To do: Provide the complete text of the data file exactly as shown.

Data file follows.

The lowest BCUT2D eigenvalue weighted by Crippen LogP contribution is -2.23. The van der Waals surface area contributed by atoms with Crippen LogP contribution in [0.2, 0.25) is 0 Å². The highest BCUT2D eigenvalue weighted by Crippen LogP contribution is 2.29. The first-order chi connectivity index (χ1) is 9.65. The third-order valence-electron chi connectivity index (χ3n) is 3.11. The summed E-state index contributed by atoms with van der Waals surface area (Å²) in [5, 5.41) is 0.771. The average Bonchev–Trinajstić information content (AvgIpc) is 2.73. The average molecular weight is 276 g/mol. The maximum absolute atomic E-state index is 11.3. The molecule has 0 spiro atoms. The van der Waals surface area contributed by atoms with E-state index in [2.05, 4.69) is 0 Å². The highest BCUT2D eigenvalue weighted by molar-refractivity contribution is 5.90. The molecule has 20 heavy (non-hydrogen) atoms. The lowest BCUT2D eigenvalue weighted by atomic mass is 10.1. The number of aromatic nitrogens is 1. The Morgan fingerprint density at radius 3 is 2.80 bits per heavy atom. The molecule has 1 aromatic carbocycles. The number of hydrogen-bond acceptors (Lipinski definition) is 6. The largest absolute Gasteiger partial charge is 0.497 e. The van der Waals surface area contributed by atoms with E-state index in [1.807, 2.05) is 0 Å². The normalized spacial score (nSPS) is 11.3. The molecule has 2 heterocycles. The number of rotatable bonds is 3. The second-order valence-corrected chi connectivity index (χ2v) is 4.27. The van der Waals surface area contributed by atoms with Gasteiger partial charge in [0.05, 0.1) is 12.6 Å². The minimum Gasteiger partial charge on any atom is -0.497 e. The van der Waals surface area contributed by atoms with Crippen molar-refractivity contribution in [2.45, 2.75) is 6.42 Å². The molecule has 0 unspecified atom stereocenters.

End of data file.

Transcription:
The lowest BCUT2D eigenvalue weighted by Crippen LogP contribution is -2.23. The van der Waals surface area contributed by atoms with Crippen LogP contribution in [0.2, 0.25) is 0 Å². The highest BCUT2D eigenvalue weighted by Crippen LogP contribution is 2.29. The first-order chi connectivity index (χ1) is 9.65. The third-order valence-electron chi connectivity index (χ3n) is 3.11. The summed E-state index contributed by atoms with van der Waals surface area (Å²) in [5, 5.41) is 0.771. The average Bonchev–Trinajstić information content (AvgIpc) is 2.73. The average molecular weight is 276 g/mol. The maximum absolute atomic E-state index is 11.3. The molecule has 0 spiro atoms. The van der Waals surface area contributed by atoms with E-state index in [2.05, 4.69) is 0 Å². The highest BCUT2D eigenvalue weighted by molar-refractivity contribution is 5.90. The molecule has 20 heavy (non-hydrogen) atoms. The lowest BCUT2D eigenvalue weighted by atomic mass is 10.1. The number of aromatic nitrogens is 1. The Morgan fingerprint density at radius 3 is 2.80 bits per heavy atom. The molecule has 1 aromatic carbocycles. The number of hydrogen-bond acceptors (Lipinski definition) is 6. The largest absolute Gasteiger partial charge is 0.497 e. The van der Waals surface area contributed by atoms with E-state index in [1.807, 2.05) is 0 Å². The normalized spacial score (nSPS) is 11.3. The molecule has 2 heterocycles. The number of rotatable bonds is 3. The second-order valence-corrected chi connectivity index (χ2v) is 4.27. The van der Waals surface area contributed by atoms with Gasteiger partial charge in [0.05, 0.1) is 12.6 Å². The minimum Gasteiger partial charge on any atom is -0.497 e. The van der Waals surface area contributed by atoms with Crippen molar-refractivity contribution in [2.45, 2.75) is 6.42 Å². The molecule has 0 unspecified atom stereocenters.